It has drawn remarkably little attention outside the West Coast, but a massive methane gas leak 25 miles northwest of Los Angeles is wreaking havoc with the community, displacing thousands of families, and posing arguably the worst environmental catastrophe since the 2010 BP oil spill along the Gulf Coast.
The crisis began a little more than two months ago in the quiet community of Porter Ranch with the rupture of a huge underground containment system that holds methane-laden natural gas piped there from extractions hundreds of miles away in Texas, the Rocky Mountains, and the Midwest.
Beleaguered Southern California utility officials say there is no way to staunch the rupture for at least another few months, and meanwhile the gas has been escaping into the air at a rate of nearly 1,300 metric tons a day. The leak already has forced the evacuation of 1,700 homes in nearby neighborhoods, the closing of two schools and widespread reports of residents being sickened by the stench of the gas.
For a state beset by drought, wildfires, giant sinkholes, and other natural calamities, the gas leak has emerged as the number one environmental concern of Democratic Gov. Jerry Brown, an aggressive environmentalist who is particularly concerned about combating climate change.
Aside from the immediate chaos caused by the leak, the longer-term consequences for the environment have shaken government officials, scientists, and environmental groups — and could seriously set back the Obama administration's efforts to reduce greenhouse gas emissions that contribute directly to global warming.
Scientists and environmental experts say the Aliso Canyon leak became the biggest single source of methane emissions in all of California practically overnight when it began Oct. 23. Environmentalists say that the impact of the greenhouse gases released since then, when projected out over 20 years, is equal to the emissions from six coal-fired power plants or seven million cars, according to a recent analysis by The Washington Post.
Most worrisome is the fact that it may take Southern California Gas Company, which manages the underground tanks, three to four months to stop the breach while the methane gas continues to surge unabated into the atmosphere. The underground tanks hold billions of cubic feet of natural gas that is stored under high pressure to supply the utility company's 20 million customers
By comparison, it took the BP oil company five months to seal an underground well off the coast of Louisiana following a deadly April 2010 explosion on an oil rig — but not before an estimated 4.9 billion barrels of crude oil escaped into the Gulf of Mexico, killing untold numbers of fish and wildlife and befouling beaches and the water.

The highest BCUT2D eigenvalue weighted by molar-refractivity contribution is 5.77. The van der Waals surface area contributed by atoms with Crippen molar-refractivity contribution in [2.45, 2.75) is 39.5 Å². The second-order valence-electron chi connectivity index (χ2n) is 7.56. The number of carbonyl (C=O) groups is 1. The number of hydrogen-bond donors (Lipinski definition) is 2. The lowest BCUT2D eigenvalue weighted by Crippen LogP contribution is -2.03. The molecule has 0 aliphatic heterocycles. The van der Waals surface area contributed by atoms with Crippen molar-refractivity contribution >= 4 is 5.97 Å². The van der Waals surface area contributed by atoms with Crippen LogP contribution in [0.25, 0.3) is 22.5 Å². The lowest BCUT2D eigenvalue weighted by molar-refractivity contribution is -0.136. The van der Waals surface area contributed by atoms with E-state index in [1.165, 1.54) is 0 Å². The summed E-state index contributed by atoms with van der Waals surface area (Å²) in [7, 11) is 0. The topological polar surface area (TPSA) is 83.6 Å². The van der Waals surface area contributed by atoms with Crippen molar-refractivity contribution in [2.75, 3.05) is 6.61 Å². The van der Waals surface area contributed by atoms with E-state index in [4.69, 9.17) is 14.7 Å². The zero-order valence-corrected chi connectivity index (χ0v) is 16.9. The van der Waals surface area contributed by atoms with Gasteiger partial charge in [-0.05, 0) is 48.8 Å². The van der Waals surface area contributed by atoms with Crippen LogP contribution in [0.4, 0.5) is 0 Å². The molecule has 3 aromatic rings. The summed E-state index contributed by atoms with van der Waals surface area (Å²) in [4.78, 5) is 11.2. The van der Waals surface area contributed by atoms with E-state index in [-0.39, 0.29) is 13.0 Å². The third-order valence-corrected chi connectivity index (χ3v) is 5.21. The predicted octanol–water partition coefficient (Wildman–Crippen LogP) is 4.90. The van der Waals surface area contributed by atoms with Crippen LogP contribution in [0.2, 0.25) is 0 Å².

As of this week, the California leak has spewed over 73,000 metric tons of methane gas into the atmosphere, according to the Environmental Defense Fund, which, in cooperation with the nonprofit Earthworks, recently released an aerial video that uses an infrared camera to highlight the gas escape.
The Environmental Defense Fund is providing real-time updates on the situation.
Natural gas is often hailed as a cleaner burning energy source than coal or oil because of the lower greenhouse gas emissions associated with burning it. But natural gas can prove to be as dirty as the fossil fuels it was meant to replace under certain conditions.
Indeed, methane is a potent greenhouse gas, with up to 80 times the global warming potential of carbon dioxide in the first two decades of its lifespan. "The science is crystal clear: if you allow the methane to leak, you can wipe out its climate benefits," Tim O'Connor, director of the Environmental Defense Fund's Oil and Gas Program in California, told Gizmodo.
"SoCal Gas recognizes the impact this incident is having on the environment," company chief executive Dennis Arriola said in a letter to the governor earlier this month. "I want to assure the public that we intend to mitigate environmental impacts from the actual natural gas released from the leak and will work with state officials to develop a framework that will help us achieve this goal."
So what to do?
After several failed efforts at stopping the leak, the utility company has begun drilling relief wells that would allow it to seal off the gas by pumping cement underground.
SoCal Gas has said that work to plug the well may not be complete until late March — but others worry it could take longer. Over the weekend, SoCal Gas reported that it has drilled about 3,800 feet toward the target well, and that it is beginning work to drill a second, backup relief well.
Below is a utility company diagram of how workers are trying to cap the gas leak: